The land of ancestry is a deep concept of identity that informs the politics of land in Meru. The Ameru people view land as a precious commodity and this raises conflicting interest as they fight to possess it. They tend to protect land as they claim ownership and belonging. According to Geschiere (2009), the idea of autochthony is an expression of the local born from the soil, which represents the most authentic form of belonging. The Ameru people and their attachment to land define their concept of identity, ownership and territorial rights. This leads to conflict whenever their land is interfered with. Intra- ethnic land conflict calls for intervention and mitigation. According to Kangoi (1974), Ameru people of Meru County had an indigenous institution called Njuri Ncheke council of elders. Rimita (1988) noted that Njuri Ncheke handled day to day matters of the communities and specifically paid attention to settlement of land conflicts arising from border disputes, criminal cases and all matters of justice .The Njuri is the only traditional judicial system which is recognized by the Kenyan government. This council of elders deals with cultural issues like land and properties within the county. It is therefore considered legitimate and influential especially on issues of political decision making amongst the Meru people (History of Meru on Blog). The Njuri is also a custodian of Meru traditional law and order which deals with land and property issues (ibid). The Njuri Ncheke council formed an effective government that kept law and order and settled disputes among the community. The mechanisms used to resolve disputes under traditional justice forum include negotiation, mediation, conciliation, settlement, consensus approach and restoration.
These mechanisms focus on restoring peace and maintaining social bonds. Since traditional or primitive societies have complex relationships, the social bonds and social capital help dispute resolution institutions with the help of council of elders.
The respect bestowed by the people to the council of elders has shown an appropriate way to provide an advice to the people. According to Maseru (2008), among the communities the council of elders is respected, thus creating an opportunity for the decisions to be made to the people without having to use different sources of negotiations. Thus, agreements kept in the traditional history of the people are respected by the generations that come and hence providing an easy way to convince the generations on the appropriate way of settling the agreements on the conflicts that arise. Schirch (2001) pointed out that one of the common Indigenous methods of peace and reconciliation was use of rituals. Ritual functions relating to identity are important to the process of reconciliation since, Rituals can transform people’s identities, create new shared identities for people in conflict, and heal the wounds that may result from conflict. Moreover, rituals regulate relationships in communities. They serve as ways of defining identity and providing the social lubricant to relate to others and to the surrounding world. Therefore, rituals are special contexts conducive to the symbolic transformation of identity and reframing of conflict towards sustainable and coexisting relationships. The mention of rituals raises a question on the spiritual aspect of Indigenous peace building approaches methods and hence raising the need to evaluate the Methodist Church peace building approaches and mitigation of conflict.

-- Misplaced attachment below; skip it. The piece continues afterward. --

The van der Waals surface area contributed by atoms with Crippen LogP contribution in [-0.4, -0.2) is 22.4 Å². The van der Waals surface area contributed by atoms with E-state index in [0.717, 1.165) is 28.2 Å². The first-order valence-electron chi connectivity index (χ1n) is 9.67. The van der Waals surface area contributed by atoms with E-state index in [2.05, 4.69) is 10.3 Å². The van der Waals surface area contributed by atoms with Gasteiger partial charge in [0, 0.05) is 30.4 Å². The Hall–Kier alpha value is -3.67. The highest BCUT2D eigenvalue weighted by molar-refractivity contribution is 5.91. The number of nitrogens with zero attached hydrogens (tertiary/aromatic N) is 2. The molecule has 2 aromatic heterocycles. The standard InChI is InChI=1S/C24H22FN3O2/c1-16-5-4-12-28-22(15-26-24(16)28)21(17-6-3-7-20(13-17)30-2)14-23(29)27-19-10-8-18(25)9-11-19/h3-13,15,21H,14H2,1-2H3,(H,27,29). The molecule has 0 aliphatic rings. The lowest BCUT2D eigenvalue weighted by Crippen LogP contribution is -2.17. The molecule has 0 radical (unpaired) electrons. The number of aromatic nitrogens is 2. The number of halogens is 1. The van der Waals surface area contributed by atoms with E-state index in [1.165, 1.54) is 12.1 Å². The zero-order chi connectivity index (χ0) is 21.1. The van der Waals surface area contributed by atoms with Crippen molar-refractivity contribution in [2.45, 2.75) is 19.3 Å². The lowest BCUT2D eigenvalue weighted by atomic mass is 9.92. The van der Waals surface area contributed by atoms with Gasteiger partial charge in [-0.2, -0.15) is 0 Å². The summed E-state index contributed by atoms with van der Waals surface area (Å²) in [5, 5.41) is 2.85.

The psycho-cultural conflict theory emphasizes the role of culture in a deep seated disposition of human actions of enmity and opposition of ‘we’ versus ‘they’ stemming from earliest development and social relationships (Ross 1993; 1995). The theory postulates that identity is the most important need in the hierarchy of human needs and when denied, this results in conflict. Identity is the key aspect in the evolution of psychological processes resulting to psycho-cultural dispositions of shared perception based on people’s ethnic origin that frame the belief about self and others resulting to groups being in conflict. Ross (1995), argues that psycho-cultural theory gives a central role to culturally rooted social and psychological processes which produce dispositions of shared images, perceptions of external world and motives for individual and group behavior. The theory postulate that deep seated threats to identity and security fears serves as powerful barriers; which prevent groups from addressing the competing interests which divide them. Psycho-cultural conflict theory argues that identity based on intra-ethnicity explains the main reason for conflicts in society.
This theory provides a framework for understanding and explaining the linkages among perspectives on land ownership, ethnic or intra-ethnic identity, belonging, territorial rights and conflict. Conflict in Africa revolve around the question of community identities in relation to land administrative matters and political constituency concerning land, which are built on matters related to territorials right and ownership of land. The location of a territory is a social act of registration of a place in the specificity (Mazurek, 2006). So, territory gives people a sense of recognition of that place through the identity, governance and the notion of belonging and citizenship. Among the Ameru people, conflict based on intra-ethnic land boundaries and land ownership are attributed to political influences with land becoming the common battle ground.